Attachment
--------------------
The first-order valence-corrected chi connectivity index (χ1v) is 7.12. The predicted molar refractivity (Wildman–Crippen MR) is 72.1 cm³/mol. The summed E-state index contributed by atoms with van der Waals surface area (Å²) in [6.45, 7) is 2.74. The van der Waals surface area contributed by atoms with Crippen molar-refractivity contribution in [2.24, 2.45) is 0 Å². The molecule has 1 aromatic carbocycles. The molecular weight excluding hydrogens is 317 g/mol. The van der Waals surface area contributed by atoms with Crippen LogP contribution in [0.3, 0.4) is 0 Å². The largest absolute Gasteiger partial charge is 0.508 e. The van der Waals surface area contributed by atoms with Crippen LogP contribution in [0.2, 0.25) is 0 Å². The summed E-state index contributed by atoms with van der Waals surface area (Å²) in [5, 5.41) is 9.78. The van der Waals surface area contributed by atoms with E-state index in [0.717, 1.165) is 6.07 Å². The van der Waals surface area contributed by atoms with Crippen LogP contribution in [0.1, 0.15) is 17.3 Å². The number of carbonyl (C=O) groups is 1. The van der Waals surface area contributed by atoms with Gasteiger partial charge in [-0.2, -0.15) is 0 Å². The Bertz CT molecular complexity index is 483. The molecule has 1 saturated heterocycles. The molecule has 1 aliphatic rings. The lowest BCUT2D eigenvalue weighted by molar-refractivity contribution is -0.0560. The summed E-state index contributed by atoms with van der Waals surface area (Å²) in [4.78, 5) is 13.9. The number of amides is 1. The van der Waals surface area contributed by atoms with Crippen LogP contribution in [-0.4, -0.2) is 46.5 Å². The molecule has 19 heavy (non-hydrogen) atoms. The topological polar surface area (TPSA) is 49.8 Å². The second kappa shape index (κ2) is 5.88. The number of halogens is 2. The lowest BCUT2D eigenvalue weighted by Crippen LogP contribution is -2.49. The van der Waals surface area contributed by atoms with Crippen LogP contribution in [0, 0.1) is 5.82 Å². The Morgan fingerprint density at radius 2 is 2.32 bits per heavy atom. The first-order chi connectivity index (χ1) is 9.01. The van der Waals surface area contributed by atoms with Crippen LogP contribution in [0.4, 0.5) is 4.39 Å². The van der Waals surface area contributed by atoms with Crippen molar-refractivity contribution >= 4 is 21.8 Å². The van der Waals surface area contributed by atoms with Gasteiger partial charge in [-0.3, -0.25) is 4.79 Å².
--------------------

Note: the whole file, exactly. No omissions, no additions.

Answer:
The first-order valence-corrected chi connectivity index (χ1v) is 7.12. The predicted molar refractivity (Wildman–Crippen MR) is 72.1 cm³/mol. The summed E-state index contributed by atoms with van der Waals surface area (Å²) in [6.45, 7) is 2.74. The van der Waals surface area contributed by atoms with Crippen molar-refractivity contribution in [2.24, 2.45) is 0 Å². The molecule has 1 aromatic carbocycles. The molecular weight excluding hydrogens is 317 g/mol. The van der Waals surface area contributed by atoms with Crippen LogP contribution in [0.3, 0.4) is 0 Å². The largest absolute Gasteiger partial charge is 0.508 e. The van der Waals surface area contributed by atoms with Crippen LogP contribution in [0.2, 0.25) is 0 Å². The summed E-state index contributed by atoms with van der Waals surface area (Å²) in [5, 5.41) is 9.78. The van der Waals surface area contributed by atoms with E-state index in [0.717, 1.165) is 6.07 Å². The van der Waals surface area contributed by atoms with Crippen LogP contribution in [0.1, 0.15) is 17.3 Å². The number of carbonyl (C=O) groups is 1. The van der Waals surface area contributed by atoms with Gasteiger partial charge in [-0.2, -0.15) is 0 Å². The Bertz CT molecular complexity index is 483. The molecule has 1 saturated heterocycles. The molecule has 1 aliphatic rings. The lowest BCUT2D eigenvalue weighted by molar-refractivity contribution is -0.0560. The summed E-state index contributed by atoms with van der Waals surface area (Å²) in [4.78, 5) is 13.9. The number of amides is 1. The van der Waals surface area contributed by atoms with Crippen LogP contribution in [-0.4, -0.2) is 46.5 Å². The molecule has 19 heavy (non-hydrogen) atoms. The topological polar surface area (TPSA) is 49.8 Å². The second kappa shape index (κ2) is 5.88. The number of halogens is 2. The lowest BCUT2D eigenvalue weighted by Crippen LogP contribution is -2.49. The van der Waals surface area contributed by atoms with Crippen LogP contribution in [0, 0.1) is 5.82 Å². The Morgan fingerprint density at radius 2 is 2.32 bits per heavy atom. The first-order chi connectivity index (χ1) is 9.01. The van der Waals surface area contributed by atoms with Crippen LogP contribution in [0.4, 0.5) is 4.39 Å². The van der Waals surface area contributed by atoms with Crippen molar-refractivity contribution >= 4 is 21.8 Å². The van der Waals surface area contributed by atoms with Gasteiger partial charge in [-0.3, -0.25) is 4.79 Å².